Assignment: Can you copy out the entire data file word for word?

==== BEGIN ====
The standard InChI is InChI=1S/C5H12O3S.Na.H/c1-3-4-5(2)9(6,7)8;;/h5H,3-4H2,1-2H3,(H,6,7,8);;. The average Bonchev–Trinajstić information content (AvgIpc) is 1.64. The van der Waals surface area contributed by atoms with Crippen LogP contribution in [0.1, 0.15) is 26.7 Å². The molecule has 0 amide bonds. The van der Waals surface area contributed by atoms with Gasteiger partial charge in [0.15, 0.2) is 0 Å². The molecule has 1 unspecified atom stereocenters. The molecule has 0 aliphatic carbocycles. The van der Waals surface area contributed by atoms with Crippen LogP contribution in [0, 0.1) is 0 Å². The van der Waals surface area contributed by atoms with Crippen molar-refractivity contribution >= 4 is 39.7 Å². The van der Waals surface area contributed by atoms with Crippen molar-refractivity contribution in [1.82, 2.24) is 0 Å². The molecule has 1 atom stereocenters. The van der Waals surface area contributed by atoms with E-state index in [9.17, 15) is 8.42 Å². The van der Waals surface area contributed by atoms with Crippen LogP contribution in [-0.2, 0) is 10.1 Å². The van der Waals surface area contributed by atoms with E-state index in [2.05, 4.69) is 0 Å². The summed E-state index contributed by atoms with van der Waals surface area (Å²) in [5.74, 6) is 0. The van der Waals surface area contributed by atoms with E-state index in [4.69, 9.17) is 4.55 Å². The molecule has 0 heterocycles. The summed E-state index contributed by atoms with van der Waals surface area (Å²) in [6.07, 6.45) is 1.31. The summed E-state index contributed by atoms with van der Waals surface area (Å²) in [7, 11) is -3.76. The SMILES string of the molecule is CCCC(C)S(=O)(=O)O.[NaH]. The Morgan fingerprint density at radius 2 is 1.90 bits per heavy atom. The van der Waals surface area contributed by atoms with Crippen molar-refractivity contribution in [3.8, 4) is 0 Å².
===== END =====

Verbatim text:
The standard InChI is InChI=1S/C5H12O3S.Na.H/c1-3-4-5(2)9(6,7)8;;/h5H,3-4H2,1-2H3,(H,6,7,8);;. The average Bonchev–Trinajstić information content (AvgIpc) is 1.64. The van der Waals surface area contributed by atoms with Crippen LogP contribution in [0.1, 0.15) is 26.7 Å². The molecule has 0 amide bonds. The van der Waals surface area contributed by atoms with Gasteiger partial charge in [0.15, 0.2) is 0 Å². The molecule has 1 unspecified atom stereocenters. The molecule has 0 aliphatic carbocycles. The van der Waals surface area contributed by atoms with Crippen LogP contribution in [0, 0.1) is 0 Å². The van der Waals surface area contributed by atoms with Crippen molar-refractivity contribution >= 4 is 39.7 Å². The van der Waals surface area contributed by atoms with Crippen molar-refractivity contribution in [1.82, 2.24) is 0 Å². The molecule has 1 atom stereocenters. The van der Waals surface area contributed by atoms with E-state index in [9.17, 15) is 8.42 Å². The van der Waals surface area contributed by atoms with Crippen LogP contribution in [-0.2, 0) is 10.1 Å². The van der Waals surface area contributed by atoms with E-state index in [2.05, 4.69) is 0 Å². The summed E-state index contributed by atoms with van der Waals surface area (Å²) in [5.74, 6) is 0. The van der Waals surface area contributed by atoms with E-state index in [4.69, 9.17) is 4.55 Å². The molecule has 0 heterocycles. The summed E-state index contributed by atoms with van der Waals surface area (Å²) in [6.07, 6.45) is 1.31. The summed E-state index contributed by atoms with van der Waals surface area (Å²) in [7, 11) is -3.76. The SMILES string of the molecule is CCCC(C)S(=O)(=O)O.[NaH]. The Morgan fingerprint density at radius 2 is 1.90 bits per heavy atom. The van der Waals surface area contributed by atoms with Crippen molar-refractivity contribution in [3.8, 4) is 0 Å².